In 2012, further criticism was levelled against Tara KLamp by the same South African pressure group, the Treatment Action Campaign. This related to infection rates and other adverse outcomes supposedly arising as a result of use of Tara KLamps, especially on adults. Again, the claim was made that a forceps-guided circumcision is preferable. No Circlist representative was present in Kwa-Zulu Natal to gather data on this issue first-hand, but by way of evidence that the forceps-guided approach isn’t perfect here are some photographs of adverse outcomes arising from forceps-guided guided procedures done in the same comparative trial. The makers of the Tara KLamp claim that all these problems would have been avoided had their device been used. Image captions are the comments made by Dr.Singh of Tara Medic. Use the magnifier of your browser to enlarge the images:

Most of the inner prepuce remains, as does a significant portion of the frenulum.
This is an incomplete circumcision with very poor outcome. The prime objective of circumcision done as a form of HIV prophylaxis (the removal of as many Langerhans cells as possible) has not been achieved.
Again, most of the inner prepuce remains, as does a significant portion of the frenulum, so the prime objective has not been met.
Additionally, the suturing technique is very poor.
The residue of inner foreskin stretches over time; some patients thus circumcised report significant pain during sexual contact.
In this case only the tip of the prepuce was excised and sutured, causing painful iatrogenic phimosis.
Again the result does not meet the prime objective of a Public Health campaign targetting the spread of HIV.
The patient required re-circumcision including hospitalization for IV antibiotics.
Too great a residue of inner foreskin.
Diathermy burn on the glans.
Wound dehiscence.
Too great a residue of inner foreskin.
Excessive removal of shaft skin.
Too much inner prepuce left in-situ, with oedematous swelling.
Diathermy burn of the glans, with possibility of long-term scarring.

Tara KLamp in South Africa - The government’s viewpoint as at 29.August.2012

In late August 2012, a position statement regarding Tara KLamp was issued by the KwaZulu-Natal Health Authority and published on the central government website. It dismisses the Treatment Action Campaign’s criticisms of Dr.Singh’s device and clears the way for a ramping-up of use of this clamp throughout South Africa. Governments of other sub-Saharan countries are in consequence sending representatives to observe circumcisions done in KZN with the Tara KLamp. You can read the statement here:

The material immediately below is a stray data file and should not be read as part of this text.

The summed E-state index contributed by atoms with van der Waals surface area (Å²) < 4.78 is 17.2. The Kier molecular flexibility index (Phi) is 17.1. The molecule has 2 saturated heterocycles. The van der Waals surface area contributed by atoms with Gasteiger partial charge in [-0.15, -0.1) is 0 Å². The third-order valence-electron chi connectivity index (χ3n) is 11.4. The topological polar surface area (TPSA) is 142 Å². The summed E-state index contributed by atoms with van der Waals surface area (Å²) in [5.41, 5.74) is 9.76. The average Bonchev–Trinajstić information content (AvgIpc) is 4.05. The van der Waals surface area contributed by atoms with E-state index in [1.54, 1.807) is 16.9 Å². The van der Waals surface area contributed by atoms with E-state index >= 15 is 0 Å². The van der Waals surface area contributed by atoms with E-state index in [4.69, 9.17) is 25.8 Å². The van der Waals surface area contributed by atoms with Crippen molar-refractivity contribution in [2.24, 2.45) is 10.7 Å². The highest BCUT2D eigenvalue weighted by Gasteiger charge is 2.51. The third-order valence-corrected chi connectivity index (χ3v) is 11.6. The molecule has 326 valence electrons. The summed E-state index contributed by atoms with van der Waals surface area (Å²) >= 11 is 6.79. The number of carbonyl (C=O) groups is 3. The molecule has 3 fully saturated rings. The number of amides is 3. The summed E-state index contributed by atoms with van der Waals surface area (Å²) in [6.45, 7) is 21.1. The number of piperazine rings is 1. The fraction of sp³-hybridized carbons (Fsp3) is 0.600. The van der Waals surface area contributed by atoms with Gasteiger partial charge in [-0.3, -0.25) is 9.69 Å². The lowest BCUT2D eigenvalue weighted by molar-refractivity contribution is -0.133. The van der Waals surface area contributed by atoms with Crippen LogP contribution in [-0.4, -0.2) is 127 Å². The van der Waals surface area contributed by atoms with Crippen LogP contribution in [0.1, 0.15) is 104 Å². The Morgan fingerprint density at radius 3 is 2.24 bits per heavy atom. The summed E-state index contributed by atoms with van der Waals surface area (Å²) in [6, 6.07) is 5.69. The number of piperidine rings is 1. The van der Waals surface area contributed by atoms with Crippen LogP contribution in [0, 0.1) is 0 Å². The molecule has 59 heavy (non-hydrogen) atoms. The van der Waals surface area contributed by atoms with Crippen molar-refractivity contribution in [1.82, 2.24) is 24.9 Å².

Editor’s note concerning comparisons between methods of circumcision:

When comparing any of the clip-&-wear plastic circumcision devices with full surgical techniques, it must be remembered that the plastic clips significantly simplify and de-skill the procedure. Not only are training requirements greatly reduced, implying greater availability of personnel to carry out campaigns of mass circumcision, but also the requirement for an aseptic environment is largely eliminated because no open wound is created. The forceps-guided technique (particularly) involves the creation of a significant open wound, requiring sterile surroundings. The logistics of providing that environment, especially in a rural setting, cannot be overlooked by those planning large-scale provision of circumcision facilities.

Sources of further information about Tara KLamp

The manufacturer does not maintain a website at its Malaysian headquarters, but some information is available on the internet from users. Below are the contact details for supply enquiries. Note that TaraMedic will only make clamps available to qualified medical practitioners or properly constituted medical supplies wholesalers. Despite its original design concept as a device for use by "Barefoot Doctors", the Tara KLamp is not suitable for "DIY" circumcision.
TaraMedic Corporation Sdn Bhd
Technology Park Malaysia
Pusat Inkubator 3, Building 6,
1-3a Lebuhraya Puchong-Sg. Besi,
Bukit Jalil,

Tel: +603 89963667 and +603 89963668
Fax: +603 89963669